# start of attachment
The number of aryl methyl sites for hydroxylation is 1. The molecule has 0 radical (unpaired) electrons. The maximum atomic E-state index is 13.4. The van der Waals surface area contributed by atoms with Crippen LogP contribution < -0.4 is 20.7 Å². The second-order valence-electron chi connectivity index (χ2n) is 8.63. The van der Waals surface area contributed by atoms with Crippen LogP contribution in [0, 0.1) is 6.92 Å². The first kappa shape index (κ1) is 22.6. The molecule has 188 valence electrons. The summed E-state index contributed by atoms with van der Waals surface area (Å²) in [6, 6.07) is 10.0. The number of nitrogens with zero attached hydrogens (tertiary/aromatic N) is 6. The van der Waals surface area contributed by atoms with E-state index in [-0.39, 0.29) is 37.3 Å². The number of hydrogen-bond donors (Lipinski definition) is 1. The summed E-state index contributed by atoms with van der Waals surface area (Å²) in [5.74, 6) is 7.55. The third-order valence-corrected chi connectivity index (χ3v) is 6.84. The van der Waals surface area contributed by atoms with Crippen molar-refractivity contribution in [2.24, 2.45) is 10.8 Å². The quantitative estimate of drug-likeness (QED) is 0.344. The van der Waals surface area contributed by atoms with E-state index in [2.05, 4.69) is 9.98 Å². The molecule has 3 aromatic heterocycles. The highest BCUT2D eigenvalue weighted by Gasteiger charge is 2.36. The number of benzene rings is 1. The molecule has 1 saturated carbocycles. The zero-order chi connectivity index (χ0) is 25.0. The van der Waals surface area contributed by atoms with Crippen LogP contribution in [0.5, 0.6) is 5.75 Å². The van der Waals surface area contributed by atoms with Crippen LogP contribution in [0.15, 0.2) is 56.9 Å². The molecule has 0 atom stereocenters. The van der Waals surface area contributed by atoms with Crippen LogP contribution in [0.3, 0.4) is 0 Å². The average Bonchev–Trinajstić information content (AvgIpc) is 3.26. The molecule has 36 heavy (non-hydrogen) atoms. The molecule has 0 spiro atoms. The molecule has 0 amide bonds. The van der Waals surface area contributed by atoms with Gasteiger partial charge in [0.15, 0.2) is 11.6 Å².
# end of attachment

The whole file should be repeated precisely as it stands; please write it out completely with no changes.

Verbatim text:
The number of aryl methyl sites for hydroxylation is 1. The molecule has 0 radical (unpaired) electrons. The maximum atomic E-state index is 13.4. The van der Waals surface area contributed by atoms with Crippen LogP contribution < -0.4 is 20.7 Å². The second-order valence-electron chi connectivity index (χ2n) is 8.63. The van der Waals surface area contributed by atoms with Crippen LogP contribution in [0, 0.1) is 6.92 Å². The first kappa shape index (κ1) is 22.6. The molecule has 188 valence electrons. The summed E-state index contributed by atoms with van der Waals surface area (Å²) in [6, 6.07) is 10.0. The number of nitrogens with zero attached hydrogens (tertiary/aromatic N) is 6. The van der Waals surface area contributed by atoms with E-state index in [-0.39, 0.29) is 37.3 Å². The number of hydrogen-bond donors (Lipinski definition) is 1. The summed E-state index contributed by atoms with van der Waals surface area (Å²) in [5.74, 6) is 7.55. The third-order valence-corrected chi connectivity index (χ3v) is 6.84. The van der Waals surface area contributed by atoms with Crippen molar-refractivity contribution in [2.24, 2.45) is 10.8 Å². The quantitative estimate of drug-likeness (QED) is 0.344. The van der Waals surface area contributed by atoms with E-state index in [2.05, 4.69) is 9.98 Å². The molecule has 3 aromatic heterocycles. The highest BCUT2D eigenvalue weighted by Gasteiger charge is 2.36. The number of benzene rings is 1. The molecule has 1 saturated carbocycles. The zero-order chi connectivity index (χ0) is 25.0. The van der Waals surface area contributed by atoms with Crippen LogP contribution in [0.5, 0.6) is 5.75 Å². The van der Waals surface area contributed by atoms with Crippen LogP contribution in [0.15, 0.2) is 56.9 Å². The molecule has 0 atom stereocenters. The van der Waals surface area contributed by atoms with Crippen LogP contribution in [0.3, 0.4) is 0 Å². The average Bonchev–Trinajstić information content (AvgIpc) is 3.26. The molecule has 36 heavy (non-hydrogen) atoms. The molecule has 0 spiro atoms. The molecule has 0 amide bonds. The van der Waals surface area contributed by atoms with Gasteiger partial charge in [0.15, 0.2) is 11.6 Å².